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Orcs seem to rarely attack without some higher influence behind them.

Is it possible sauron ordered the king of mount gram Golfimbul to attack Eriador?

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Unfortunately we can't really say one way or the other; there just aren't enough details. It's certainly possible, since we know that Sauron was in Dol Guldur at the time:

24601 The Watchful Peace ends. Sauron returns with increased strength to Dol Guldur.2

We also know that Sauron is active around this time:

c. 2480 Orcs begin to make secret strongholds in the Misty Mountains so as to bar all the passes into Eriador. Sauron begins to people Moria with his creatures.

Meanwhile, the event you speak of takes place almost 200 years later:

2747 Bandobras Took defeats an Orc-band in the Northfarthing.

There's a little bit more in Appendix A: Annals of the Kings and Rulers I, The Númenórean Kings, (iii): "Eriador, Arnor, and the Heirs of Isildur":

And later in the days of Arassuil3, Orcs, multiplying again in the Misty Mountains, began to ravage the lands [...] It was at this time that a large band came so far west as to enter the Shire, and were driven off by Bandobras Took.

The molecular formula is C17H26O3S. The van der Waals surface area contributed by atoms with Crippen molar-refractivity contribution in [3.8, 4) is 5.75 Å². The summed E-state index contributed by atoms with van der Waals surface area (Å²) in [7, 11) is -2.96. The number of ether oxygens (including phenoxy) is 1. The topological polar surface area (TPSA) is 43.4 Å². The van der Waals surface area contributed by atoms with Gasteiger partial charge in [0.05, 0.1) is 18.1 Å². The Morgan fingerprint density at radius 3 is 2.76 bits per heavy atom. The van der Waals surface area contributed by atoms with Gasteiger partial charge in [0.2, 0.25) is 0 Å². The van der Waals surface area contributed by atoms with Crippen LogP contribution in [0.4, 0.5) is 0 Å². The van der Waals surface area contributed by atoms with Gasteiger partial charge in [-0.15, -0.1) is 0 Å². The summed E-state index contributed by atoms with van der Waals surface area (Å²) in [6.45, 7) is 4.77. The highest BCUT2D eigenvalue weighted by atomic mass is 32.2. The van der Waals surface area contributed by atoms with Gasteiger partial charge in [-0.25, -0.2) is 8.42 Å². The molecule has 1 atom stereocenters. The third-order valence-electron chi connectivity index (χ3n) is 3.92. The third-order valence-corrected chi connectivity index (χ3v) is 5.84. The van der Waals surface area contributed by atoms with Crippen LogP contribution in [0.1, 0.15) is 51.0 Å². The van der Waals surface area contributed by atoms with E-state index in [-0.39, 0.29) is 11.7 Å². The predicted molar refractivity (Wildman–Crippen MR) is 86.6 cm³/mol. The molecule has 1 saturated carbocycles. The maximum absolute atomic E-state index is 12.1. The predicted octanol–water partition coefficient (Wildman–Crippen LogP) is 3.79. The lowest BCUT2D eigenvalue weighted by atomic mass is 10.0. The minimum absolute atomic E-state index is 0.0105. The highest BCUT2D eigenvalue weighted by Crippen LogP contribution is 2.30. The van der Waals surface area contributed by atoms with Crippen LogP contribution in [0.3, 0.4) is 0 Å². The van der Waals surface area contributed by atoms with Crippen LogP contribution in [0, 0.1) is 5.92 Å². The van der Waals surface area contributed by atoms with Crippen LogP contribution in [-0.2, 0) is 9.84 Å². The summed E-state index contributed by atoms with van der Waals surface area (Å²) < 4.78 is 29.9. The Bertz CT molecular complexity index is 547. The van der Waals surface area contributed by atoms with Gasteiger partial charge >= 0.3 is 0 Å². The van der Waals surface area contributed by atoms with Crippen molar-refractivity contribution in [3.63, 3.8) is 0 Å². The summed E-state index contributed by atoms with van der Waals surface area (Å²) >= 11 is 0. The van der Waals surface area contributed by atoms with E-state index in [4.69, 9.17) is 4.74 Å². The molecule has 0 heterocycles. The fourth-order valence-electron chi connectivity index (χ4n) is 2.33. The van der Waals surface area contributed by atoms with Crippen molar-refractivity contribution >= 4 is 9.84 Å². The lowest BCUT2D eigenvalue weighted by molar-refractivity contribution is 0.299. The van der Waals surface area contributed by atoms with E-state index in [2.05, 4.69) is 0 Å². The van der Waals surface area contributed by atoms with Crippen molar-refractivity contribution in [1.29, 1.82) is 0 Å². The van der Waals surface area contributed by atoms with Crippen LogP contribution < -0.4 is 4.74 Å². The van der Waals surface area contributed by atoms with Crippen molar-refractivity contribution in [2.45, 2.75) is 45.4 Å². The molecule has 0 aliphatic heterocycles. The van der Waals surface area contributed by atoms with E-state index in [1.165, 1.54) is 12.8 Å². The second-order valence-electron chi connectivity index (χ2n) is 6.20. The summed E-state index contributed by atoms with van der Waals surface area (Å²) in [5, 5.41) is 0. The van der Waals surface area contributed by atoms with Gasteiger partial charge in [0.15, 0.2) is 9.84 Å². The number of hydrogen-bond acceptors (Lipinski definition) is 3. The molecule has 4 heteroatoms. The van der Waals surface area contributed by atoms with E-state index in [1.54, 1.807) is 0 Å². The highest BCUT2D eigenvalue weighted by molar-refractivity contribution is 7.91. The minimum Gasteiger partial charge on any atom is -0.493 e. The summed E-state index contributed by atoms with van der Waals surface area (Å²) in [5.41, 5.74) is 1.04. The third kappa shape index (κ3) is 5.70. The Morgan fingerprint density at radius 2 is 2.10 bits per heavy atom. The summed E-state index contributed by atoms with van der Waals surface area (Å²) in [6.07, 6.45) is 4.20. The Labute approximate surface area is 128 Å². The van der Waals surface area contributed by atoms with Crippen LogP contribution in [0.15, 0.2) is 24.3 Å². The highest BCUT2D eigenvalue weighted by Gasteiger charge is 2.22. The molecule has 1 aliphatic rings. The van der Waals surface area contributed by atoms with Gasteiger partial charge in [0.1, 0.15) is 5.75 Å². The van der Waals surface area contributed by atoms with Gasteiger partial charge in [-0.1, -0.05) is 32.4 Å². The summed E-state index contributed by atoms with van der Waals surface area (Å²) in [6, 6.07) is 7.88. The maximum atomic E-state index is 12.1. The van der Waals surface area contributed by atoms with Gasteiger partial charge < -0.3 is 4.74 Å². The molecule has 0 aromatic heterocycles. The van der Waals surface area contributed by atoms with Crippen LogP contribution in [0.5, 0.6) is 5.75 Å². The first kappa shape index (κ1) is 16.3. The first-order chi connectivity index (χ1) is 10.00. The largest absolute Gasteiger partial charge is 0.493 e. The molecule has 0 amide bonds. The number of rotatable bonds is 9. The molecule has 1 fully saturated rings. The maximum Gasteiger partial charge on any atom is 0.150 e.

It seems likely to assume that these orcs, led by Golfimbul, were the ancestors of the goblins who would waylay Thorin and company during the Quest for Erebor. Unfortunately these goblins are far less chatty in the book than in the movies, and they say nothing in their brief appearance to suggest one way or the other whether they were working with Sauron.

But that's all the information I can gather through The Hobbit, The Lord of the Rings, and a perusal of Tolkein's letters. History of Middle-Earth may have more details, but I find it unlikely; this event is really nothing more than a footnote in the history of Middle-Earth.


1 All dates are in the Third Age

2 Except where noted, all quotes are from Appendix B: The Tale of Years, The Third Age

3 11th Chieftain of the Dúnedain, and Aragorn's great-great-great grandfather

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